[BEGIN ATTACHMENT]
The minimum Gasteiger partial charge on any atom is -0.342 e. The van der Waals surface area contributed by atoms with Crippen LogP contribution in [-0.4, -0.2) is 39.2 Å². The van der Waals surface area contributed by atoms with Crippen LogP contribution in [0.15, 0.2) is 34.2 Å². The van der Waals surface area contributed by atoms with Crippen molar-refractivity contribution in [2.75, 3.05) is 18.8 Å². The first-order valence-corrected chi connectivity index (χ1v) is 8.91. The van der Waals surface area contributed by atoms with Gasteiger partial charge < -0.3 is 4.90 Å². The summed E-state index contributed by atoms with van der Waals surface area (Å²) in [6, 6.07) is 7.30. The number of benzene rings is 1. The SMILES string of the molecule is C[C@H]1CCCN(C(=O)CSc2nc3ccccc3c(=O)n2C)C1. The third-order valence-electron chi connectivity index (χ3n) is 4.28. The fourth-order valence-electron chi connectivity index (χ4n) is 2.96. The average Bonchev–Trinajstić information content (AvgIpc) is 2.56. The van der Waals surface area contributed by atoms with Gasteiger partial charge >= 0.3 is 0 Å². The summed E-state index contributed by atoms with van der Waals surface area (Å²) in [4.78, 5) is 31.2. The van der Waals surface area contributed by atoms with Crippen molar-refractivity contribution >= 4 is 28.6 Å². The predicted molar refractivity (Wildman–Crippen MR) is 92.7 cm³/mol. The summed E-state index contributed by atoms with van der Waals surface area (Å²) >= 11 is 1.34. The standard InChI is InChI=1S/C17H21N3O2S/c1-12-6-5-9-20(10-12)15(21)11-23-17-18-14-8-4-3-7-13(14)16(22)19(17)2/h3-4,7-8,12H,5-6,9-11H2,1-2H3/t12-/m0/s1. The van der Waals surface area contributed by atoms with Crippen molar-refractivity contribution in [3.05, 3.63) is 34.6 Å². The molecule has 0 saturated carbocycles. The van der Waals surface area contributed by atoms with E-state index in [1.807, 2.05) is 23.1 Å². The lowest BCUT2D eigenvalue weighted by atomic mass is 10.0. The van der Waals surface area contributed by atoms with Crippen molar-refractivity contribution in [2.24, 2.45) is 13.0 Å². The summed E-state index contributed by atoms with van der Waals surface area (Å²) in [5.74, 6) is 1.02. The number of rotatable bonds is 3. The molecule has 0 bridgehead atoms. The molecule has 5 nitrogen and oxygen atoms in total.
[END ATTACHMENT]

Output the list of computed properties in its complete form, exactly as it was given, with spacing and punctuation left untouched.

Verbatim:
The minimum Gasteiger partial charge on any atom is -0.342 e. The van der Waals surface area contributed by atoms with Crippen LogP contribution in [-0.4, -0.2) is 39.2 Å². The van der Waals surface area contributed by atoms with Crippen LogP contribution in [0.15, 0.2) is 34.2 Å². The van der Waals surface area contributed by atoms with Crippen molar-refractivity contribution in [2.75, 3.05) is 18.8 Å². The first-order valence-corrected chi connectivity index (χ1v) is 8.91. The van der Waals surface area contributed by atoms with Gasteiger partial charge < -0.3 is 4.90 Å². The summed E-state index contributed by atoms with van der Waals surface area (Å²) in [6, 6.07) is 7.30. The number of benzene rings is 1. The SMILES string of the molecule is C[C@H]1CCCN(C(=O)CSc2nc3ccccc3c(=O)n2C)C1. The third-order valence-electron chi connectivity index (χ3n) is 4.28. The fourth-order valence-electron chi connectivity index (χ4n) is 2.96. The average Bonchev–Trinajstić information content (AvgIpc) is 2.56. The van der Waals surface area contributed by atoms with Gasteiger partial charge >= 0.3 is 0 Å². The summed E-state index contributed by atoms with van der Waals surface area (Å²) in [4.78, 5) is 31.2. The van der Waals surface area contributed by atoms with Crippen molar-refractivity contribution >= 4 is 28.6 Å². The predicted molar refractivity (Wildman–Crippen MR) is 92.7 cm³/mol. The summed E-state index contributed by atoms with van der Waals surface area (Å²) >= 11 is 1.34. The standard InChI is InChI=1S/C17H21N3O2S/c1-12-6-5-9-20(10-12)15(21)11-23-17-18-14-8-4-3-7-13(14)16(22)19(17)2/h3-4,7-8,12H,5-6,9-11H2,1-2H3/t12-/m0/s1. The van der Waals surface area contributed by atoms with Crippen molar-refractivity contribution in [3.05, 3.63) is 34.6 Å². The molecule has 0 saturated carbocycles. The van der Waals surface area contributed by atoms with E-state index in [1.807, 2.05) is 23.1 Å². The lowest BCUT2D eigenvalue weighted by atomic mass is 10.0. The van der Waals surface area contributed by atoms with Crippen molar-refractivity contribution in [2.24, 2.45) is 13.0 Å². The summed E-state index contributed by atoms with van der Waals surface area (Å²) in [5.74, 6) is 1.02. The number of rotatable bonds is 3. The molecule has 0 bridgehead atoms. The molecule has 5 nitrogen and oxygen atoms in total.